I'd thought this recipe looked divoon ever since the first Pieathlon- and had been meaning to make it for some time. You know how whatever your interest is, you always have some project you've been meaning to get around to? Carpenters have plans waiting to be made, painters have sketches and ideas they keep intending to turn into a finished picture, and we at A Book of Cookrye have recipes that we've been meaning to actually get out and make. And so, we decided to make it for Thanksgiving this year! An aunt and uncle graciously agreed to watch the dog while we were gone all day, and so a pie was in order to leave at their house with her.
We took issue with the first instruction after scalding the milk. You see, we read in one of the cookbooks Our Mom of Cookrye had when she bravely gave us a kitchen education that in order to make butterscotch taste like butterscotch, you have to melt the two together. Otherwise, whatever you create will just taste like buttery brown sugar- which is good, but it's not quite butterscotch. I forget what cookbook it was, but whoever wrote it was almost religious in their insistence on the subject. However, although this goes against what some cookbook writer bashed into my head about butterscotch, this isn't some random recipe fished out of a book. This is from someone's great-grandmother who must have known what she was doing. Therefore, we decided to trust the recipe and see what happened.
|If this doesn't work, I will be sad.|
Not five minutes into making this, we at A Book of Cookrye were wondering why we let this recipe sit unmade for so long.
Already the kitchen smelled tantalizing and amazing. However, we once again doubted Great-Grandma P's recipe. Every other butterscotch thing we've made, the butter and sugar mix to make some kind of oozy sludge of sweet divinity. This, however, was barely enough melted butter to make the sugar damp.
An inordinate amount of time passed, and the brown sugar clumps went from slightly damp to dried out and tooth-breakingly hard. The recipe clearly said the contents of the pot should be melting, and they were going in exactly the wrong direction. We were about to just move on with the recipe and hope the sugar rocks dissolved in the milk if we stirred it long enough. However, when we stopped stirring to pick up the pot of scalded-and-cooled milk, what should we see but... this!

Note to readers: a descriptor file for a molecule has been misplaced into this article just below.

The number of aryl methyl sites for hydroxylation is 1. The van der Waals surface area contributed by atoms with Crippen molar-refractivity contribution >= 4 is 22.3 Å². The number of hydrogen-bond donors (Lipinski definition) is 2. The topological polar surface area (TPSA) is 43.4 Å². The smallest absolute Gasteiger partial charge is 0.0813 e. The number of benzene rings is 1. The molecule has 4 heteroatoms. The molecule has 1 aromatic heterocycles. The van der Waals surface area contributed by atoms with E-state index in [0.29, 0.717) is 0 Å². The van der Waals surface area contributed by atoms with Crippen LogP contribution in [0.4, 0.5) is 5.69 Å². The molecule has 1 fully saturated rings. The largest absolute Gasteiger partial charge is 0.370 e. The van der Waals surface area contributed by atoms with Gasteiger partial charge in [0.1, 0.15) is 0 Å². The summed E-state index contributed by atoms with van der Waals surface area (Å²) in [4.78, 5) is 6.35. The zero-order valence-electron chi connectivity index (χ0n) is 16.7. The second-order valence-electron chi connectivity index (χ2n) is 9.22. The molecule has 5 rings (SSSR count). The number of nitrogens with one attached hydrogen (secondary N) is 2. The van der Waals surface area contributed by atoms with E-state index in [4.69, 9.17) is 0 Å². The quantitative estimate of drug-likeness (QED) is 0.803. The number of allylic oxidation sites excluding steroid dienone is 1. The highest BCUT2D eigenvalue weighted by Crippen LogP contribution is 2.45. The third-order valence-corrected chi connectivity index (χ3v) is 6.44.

It's hard to see in the above picture, but if you look closely, you can see some of the sugar looks kind of wet, just to the right of the center. Realizing we should always have faith in great-grandmotherly recipes, we put the pot of milk back down and kept stirring as the brown sugar melted surprisingly fast.
See the puddles starting to form? This made us once again stare at the pot, asking a question that comes up so often in the kitchen:
We had such passionately conflicting feelings over this pot of brown stuff. On the one hand, the kitchen smelled heavenly. The brown sugar had melted into this lovely, velvety-looking stuff that proved we should always have faith in people's great-grandmothers' recipes. On the other hand, the butter slick covering the whole mess made us fear that this would be a really greasy pie.
However, we decided that we had already gotten this far without the recipe telling us a single lie. If we could melt a bunch of dried-out brown sugar rocks into a beautifully smooth sauce, surely we could turn it into a pie that wouldn't make anyone ask "Why all the butter?" And so, we started to pour in the milk that had been waiting on the stove, and suddenly the pot of velvety smooth butterscotch goodness turned into a saucepan of angry spatters and hissing steam.
|That milk is definitely scalded now.|